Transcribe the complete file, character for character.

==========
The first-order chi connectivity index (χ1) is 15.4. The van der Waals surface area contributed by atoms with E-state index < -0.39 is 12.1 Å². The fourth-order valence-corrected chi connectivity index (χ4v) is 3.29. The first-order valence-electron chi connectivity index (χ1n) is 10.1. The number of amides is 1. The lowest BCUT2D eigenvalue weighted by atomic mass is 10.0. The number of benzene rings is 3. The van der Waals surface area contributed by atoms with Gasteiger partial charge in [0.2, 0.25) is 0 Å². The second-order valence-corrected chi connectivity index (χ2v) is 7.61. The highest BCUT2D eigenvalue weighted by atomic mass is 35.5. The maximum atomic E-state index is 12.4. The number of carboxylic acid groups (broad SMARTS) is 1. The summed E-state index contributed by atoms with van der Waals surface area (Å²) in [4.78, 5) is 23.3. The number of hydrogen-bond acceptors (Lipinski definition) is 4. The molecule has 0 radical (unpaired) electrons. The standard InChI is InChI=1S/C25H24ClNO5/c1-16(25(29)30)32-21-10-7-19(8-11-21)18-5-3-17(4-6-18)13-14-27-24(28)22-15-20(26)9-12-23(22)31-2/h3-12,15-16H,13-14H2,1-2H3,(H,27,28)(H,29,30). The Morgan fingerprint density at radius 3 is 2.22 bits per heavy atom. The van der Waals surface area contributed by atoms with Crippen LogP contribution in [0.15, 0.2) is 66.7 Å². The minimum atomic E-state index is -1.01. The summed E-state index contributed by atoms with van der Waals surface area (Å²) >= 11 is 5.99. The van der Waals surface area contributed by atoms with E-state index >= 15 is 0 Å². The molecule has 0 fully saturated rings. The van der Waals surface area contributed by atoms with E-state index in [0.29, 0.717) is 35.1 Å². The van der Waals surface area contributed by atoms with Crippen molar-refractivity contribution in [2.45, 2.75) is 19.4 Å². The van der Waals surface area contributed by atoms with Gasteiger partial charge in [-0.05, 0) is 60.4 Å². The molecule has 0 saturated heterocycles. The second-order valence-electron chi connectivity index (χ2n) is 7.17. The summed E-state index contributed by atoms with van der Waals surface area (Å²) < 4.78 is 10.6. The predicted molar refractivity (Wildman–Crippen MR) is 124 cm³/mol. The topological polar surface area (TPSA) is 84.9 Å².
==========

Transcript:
The first-order chi connectivity index (χ1) is 15.4. The van der Waals surface area contributed by atoms with E-state index < -0.39 is 12.1 Å². The fourth-order valence-corrected chi connectivity index (χ4v) is 3.29. The first-order valence-electron chi connectivity index (χ1n) is 10.1. The number of amides is 1. The lowest BCUT2D eigenvalue weighted by atomic mass is 10.0. The number of benzene rings is 3. The van der Waals surface area contributed by atoms with Gasteiger partial charge in [0.2, 0.25) is 0 Å². The second-order valence-corrected chi connectivity index (χ2v) is 7.61. The highest BCUT2D eigenvalue weighted by atomic mass is 35.5. The maximum atomic E-state index is 12.4. The number of carboxylic acid groups (broad SMARTS) is 1. The summed E-state index contributed by atoms with van der Waals surface area (Å²) in [4.78, 5) is 23.3. The number of hydrogen-bond acceptors (Lipinski definition) is 4. The molecule has 0 radical (unpaired) electrons. The standard InChI is InChI=1S/C25H24ClNO5/c1-16(25(29)30)32-21-10-7-19(8-11-21)18-5-3-17(4-6-18)13-14-27-24(28)22-15-20(26)9-12-23(22)31-2/h3-12,15-16H,13-14H2,1-2H3,(H,27,28)(H,29,30). The Morgan fingerprint density at radius 3 is 2.22 bits per heavy atom. The van der Waals surface area contributed by atoms with Crippen LogP contribution in [0.15, 0.2) is 66.7 Å². The minimum atomic E-state index is -1.01. The summed E-state index contributed by atoms with van der Waals surface area (Å²) >= 11 is 5.99. The van der Waals surface area contributed by atoms with E-state index >= 15 is 0 Å². The molecule has 0 fully saturated rings. The van der Waals surface area contributed by atoms with E-state index in [0.29, 0.717) is 35.1 Å². The van der Waals surface area contributed by atoms with Crippen molar-refractivity contribution in [2.45, 2.75) is 19.4 Å². The van der Waals surface area contributed by atoms with Gasteiger partial charge in [-0.05, 0) is 60.4 Å². The molecule has 0 saturated heterocycles. The second-order valence-electron chi connectivity index (χ2n) is 7.17. The summed E-state index contributed by atoms with van der Waals surface area (Å²) < 4.78 is 10.6. The predicted molar refractivity (Wildman–Crippen MR) is 124 cm³/mol. The topological polar surface area (TPSA) is 84.9 Å².